Can farm groups partner with industry yet be independent?

Farmers can work closely with industry and maintain a strong, independent voice, say farm leaders within the oat and canola industries.

Western Canada’s nascent wheat grower organizations are split on how and whether to work with processors, marketers and other parts of their crop’s value chain.

However, the oat and canola industries say they are examples of how farmers can work with industry.

“Producers have to get past the point of thinking that these guys (in industry) are making money off them,” said Bill Wilton, one of the founders of the Prairie Oat Growers Association.

“That’s the nature of business.”

Brett Halstead, president of the Canadian Canola Growers Association and a member of the Canola Council of Canada board, said canola growers regularly remind the industry that it needs farmer support.

“They know that if farmers aren’t doing well (with canola), they’ll grow something else, or go to cattle or elk or something,” said Halstead.

That’s been the case with the canola council’s goal of producing 26 million tonnes of canola by 2025. In both years of farmer Terry Youzwa’s recently concluded term as canola council chair, he regularly reminded the industry that it needed to make the crop attractive to farmers or its goals would never be reached.

“It starts with enticing growers to plant the crop,” Youzwa said in March during his address to the canola council annual meeting.

On a recent early May morning as he took a break from seeding as a light rain fell on his farm near Nipawin, Sask., he noted that farmers have more cash clout than many realize, which makes their support a hot commodity.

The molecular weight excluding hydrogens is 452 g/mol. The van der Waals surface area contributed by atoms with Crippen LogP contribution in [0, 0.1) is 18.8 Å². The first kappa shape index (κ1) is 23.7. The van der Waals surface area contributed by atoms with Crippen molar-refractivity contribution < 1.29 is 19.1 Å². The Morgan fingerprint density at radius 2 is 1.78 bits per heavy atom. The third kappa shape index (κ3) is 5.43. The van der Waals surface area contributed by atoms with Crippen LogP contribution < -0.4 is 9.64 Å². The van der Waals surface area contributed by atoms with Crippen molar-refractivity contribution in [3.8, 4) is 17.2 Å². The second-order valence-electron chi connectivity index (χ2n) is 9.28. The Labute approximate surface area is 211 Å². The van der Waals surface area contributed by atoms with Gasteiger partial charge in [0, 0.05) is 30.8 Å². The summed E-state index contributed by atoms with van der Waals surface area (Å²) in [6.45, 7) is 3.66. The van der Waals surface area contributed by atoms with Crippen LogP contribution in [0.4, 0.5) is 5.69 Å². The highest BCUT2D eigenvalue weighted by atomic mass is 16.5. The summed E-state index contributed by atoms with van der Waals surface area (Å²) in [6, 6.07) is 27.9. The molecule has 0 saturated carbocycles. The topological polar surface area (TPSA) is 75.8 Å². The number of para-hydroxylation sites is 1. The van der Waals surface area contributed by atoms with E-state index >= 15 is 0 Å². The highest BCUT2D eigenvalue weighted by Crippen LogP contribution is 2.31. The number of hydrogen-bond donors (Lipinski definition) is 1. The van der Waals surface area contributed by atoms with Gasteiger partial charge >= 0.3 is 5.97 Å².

“They’re much more well-funded than they were (in previous decades),” said Youzwa of checkoff-funded farm organizations.

“They are a source of capital. They have capital to invest … and there’s a higher level of respect because they can contribute. They are sought after.”

Farmer-controlled commodity organizations have become more important as government funding of research and market development has lessened, say farmers involved in the canola and oat industries. Research is now a high-tech, expensive business and often relies on multiple sources of cash.

Check-off money gives farmers leverage when it comes to picking industry priorities.

That’s why Bob Anderson, a longtime oat grower, oat promoter and POGA representative with the Western Grains Research Foundation, wants to see prairie wheat organizations pool their dollars the same way oat organizations have always done.

“They should be able to put that together and make the best use of farmers’ money,” said Anderson.

“It would be in their best interests to have some coming together because what I don’t want to see is three separate research silos across the West to do some serious research. We’re embarking on some very expensive (research) and a changing world in crop development, and I would not want to see farmer check-off money diluted.”

The elimination of the Canadian Wheat Board’s marketing monopoly created the basis for the new checkoff-driven commissions.

Oat growers were always focused on creating a cross-prairie organization and finding creative ways around the provincially based structures with which they had to deal.

However, the wheat commissions are politically split between a right-of-centre approach in Alberta, a left-of-centre approach in Saskatchewan and a mixed approach in Manitoba.

Whether they can ever form a united front such as POGA, let alone a farmer-industry combination such as the canola council, is a big question mark.

Wilton has resisted pressure for all cereal grain organizations, including oats, to merge into a cereals council, fearing oats would be drowned out by the interests of wheat. However, he said it’s vital for farmers to find a way to maximize their ability to promote the overall industry while maintaining their ability to forcefully advocate for farmer interests.

It’s a tough balance, but can be achieved, as oats and canola have demonstrated.

“We’re here to do the best we can for our constituents,” said Wilton.

Related stories in this Special Report:

Culture of respect key for oats

Cereals Canada: Once voice for farm groups?

Consensus critical when determining course of action

How the Canola Council of Canada strikes a balance between industry and farmer advocacy

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